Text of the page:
Tech giants do not face enough competition, review says
The biggest technology companies have become too dominant and government should create a new competition unit to help increase consumer choice, an independent review into the sector has said.
Commissioned by Chancellor Philip Hammond, the review recommends that the unit is created and backed up with legal powers as a means of helping users maintain more control over their data online and more easily switch between platforms and services.
It also calls for the creation of a code of conduct and the strengthening of regulatory powers to tackle anti-competitive behaviour.
Harvard professor Jason Furman, who led the review, said: “The digital sector has created substantial benefits but these have come at the cost of increasing dominance of a few companies which is limiting competition and consumer choice and innovation.
“Some say this is inevitable or even desirable.
“I think the UK can do better.
“The Chancellor, Philip Hammond, was right to recognise there is a better way than just continuing with the status quo.
“My panel is outlining a balanced proposal to give people more control over their data, give small businesses more of a chance to enter and thrive, and create more predictability for the large digital companies.
“These recommendations will deliver an economic boost driven by UK tech start-ups and innovation that will give consumers greater choice and protection.”
The review also recommends changes to merger rules so that the Competition and Markets Authority (CMA) is better equipped to stop mergers that are considered likely to damage future competition or consumer choice.
In addition, it calls for the introduction of powers that would force large companies to open up to smaller firms by providing access to certain data, where doing so would not affect user privacy.
It said if the proposals were adopted it could help boost the economy by encouraging the development of new platforms alongside established names.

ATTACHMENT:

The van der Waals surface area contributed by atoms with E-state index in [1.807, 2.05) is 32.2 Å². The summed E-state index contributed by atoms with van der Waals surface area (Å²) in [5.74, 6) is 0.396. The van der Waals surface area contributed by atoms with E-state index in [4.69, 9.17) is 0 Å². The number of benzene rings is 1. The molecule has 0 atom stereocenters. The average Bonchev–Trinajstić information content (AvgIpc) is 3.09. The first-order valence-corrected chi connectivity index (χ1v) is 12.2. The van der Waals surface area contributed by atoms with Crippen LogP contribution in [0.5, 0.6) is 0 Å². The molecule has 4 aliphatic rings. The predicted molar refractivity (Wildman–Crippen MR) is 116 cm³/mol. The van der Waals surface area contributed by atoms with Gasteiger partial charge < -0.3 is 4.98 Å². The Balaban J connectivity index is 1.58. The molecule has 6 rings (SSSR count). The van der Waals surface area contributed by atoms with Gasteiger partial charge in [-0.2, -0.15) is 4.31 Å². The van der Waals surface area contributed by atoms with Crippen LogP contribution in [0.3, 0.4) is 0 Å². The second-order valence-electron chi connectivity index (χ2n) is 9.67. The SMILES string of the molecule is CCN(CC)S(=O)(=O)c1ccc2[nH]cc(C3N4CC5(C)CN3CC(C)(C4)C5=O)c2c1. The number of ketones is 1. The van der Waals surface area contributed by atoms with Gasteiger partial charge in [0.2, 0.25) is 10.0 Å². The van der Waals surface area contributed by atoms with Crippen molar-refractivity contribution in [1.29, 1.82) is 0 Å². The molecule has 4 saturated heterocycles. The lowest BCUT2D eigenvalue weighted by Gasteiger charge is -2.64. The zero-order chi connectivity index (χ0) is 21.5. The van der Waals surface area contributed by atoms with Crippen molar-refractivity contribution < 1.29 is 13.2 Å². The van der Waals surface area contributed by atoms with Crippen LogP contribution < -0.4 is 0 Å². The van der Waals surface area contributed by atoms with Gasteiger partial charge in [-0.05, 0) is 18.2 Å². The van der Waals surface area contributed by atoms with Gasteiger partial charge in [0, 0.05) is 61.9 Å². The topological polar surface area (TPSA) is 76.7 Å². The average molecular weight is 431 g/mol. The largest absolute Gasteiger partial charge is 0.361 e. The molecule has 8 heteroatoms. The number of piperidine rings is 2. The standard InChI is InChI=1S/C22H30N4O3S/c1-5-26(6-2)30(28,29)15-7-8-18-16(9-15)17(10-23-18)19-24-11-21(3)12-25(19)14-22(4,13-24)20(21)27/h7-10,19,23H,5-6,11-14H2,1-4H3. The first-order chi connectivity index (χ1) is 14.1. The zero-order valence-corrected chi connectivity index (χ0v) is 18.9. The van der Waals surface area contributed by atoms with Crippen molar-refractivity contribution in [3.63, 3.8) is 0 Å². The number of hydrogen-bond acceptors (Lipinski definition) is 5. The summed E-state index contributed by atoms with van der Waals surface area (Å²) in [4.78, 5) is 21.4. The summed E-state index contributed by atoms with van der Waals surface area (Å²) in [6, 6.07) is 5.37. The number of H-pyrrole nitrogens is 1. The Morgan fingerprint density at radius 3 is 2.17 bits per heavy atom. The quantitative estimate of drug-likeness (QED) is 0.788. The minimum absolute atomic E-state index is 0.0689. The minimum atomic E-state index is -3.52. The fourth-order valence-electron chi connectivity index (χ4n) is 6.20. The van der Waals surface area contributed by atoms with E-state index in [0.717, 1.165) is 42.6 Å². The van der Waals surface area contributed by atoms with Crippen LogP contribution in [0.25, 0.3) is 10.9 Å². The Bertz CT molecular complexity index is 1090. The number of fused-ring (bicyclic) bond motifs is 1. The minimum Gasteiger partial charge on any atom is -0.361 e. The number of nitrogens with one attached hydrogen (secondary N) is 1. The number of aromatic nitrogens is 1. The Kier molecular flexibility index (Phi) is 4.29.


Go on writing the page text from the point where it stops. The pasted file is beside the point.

In response, Mr Hammond said: “The UK leads the world in embracing technology and the opportunities it delivers for people.
“Competition is fundamental to ensuring the market works in the interest of consumers, but we know some tech giants are still accumulating too much power, preventing smaller businesses from entering the market.
“The work of Jason Furman and the expert panel is invaluable in ensuring we’re at the forefront of delivering a competitive digital marketplace.
“I will carefully examine the proposals put forward by the panel before responding later this year, setting out how the Government will implement the changes needed to ensure our digital markets are competitive and consumers get the level of choice they deserve.”
Damian Collins MP, chairman of the House of Commons Digital, Culture, Media and Sport (DCMS) select committee also backed calls for tighter regulation.
“I welcome the publication of Professor Furman and his expert panel’s report on unlocking digital competition.
“Its central conclusions that digital markets only work well if they are supported with strong pro-competition policies, corroborates a number of the findings of my committee’s report into disinformation and ‘fake news’ published in February,” he said.
“It is clear that a strong code of ethics is needed to regulate online platforms, and I agree with the report’s conclusion that the proposed code of competitive conduct is complementary with the code of ethics suggested by my committee.
“We welcome the measures put forward to tackle anti-competitive practices and bullying tactics by market leaders.
“This comes at a critical moment ahead of the beginnings of regulation from Government to rein in the powers of the tech companies.
“I agree with the report that common data standards, including around the treatment of inferred data, should be set.
“My committee was concerned by the treatment of inferred data by large tech companies such as Facebook, and it is essential that the Government acts to protect consumers.
“The report is right to highlight that United Kingdom has the opportunity to lead by example in the area of digital regulation.
“With a history of fair and robust regulation, and with the largest tech sector in Europe, the UK is uniquely placed to set world-leading standards in the digital arena.
“Through the formation of the International Grand Committee it has already been demonstrated that other nations are ready to work with us to tackle the plethora of challenges presented by social media platforms.”
Later this month, a government white paper on online harms is expected to be published, which is likely to include some proposals for new regulation on social media platforms and internet companies.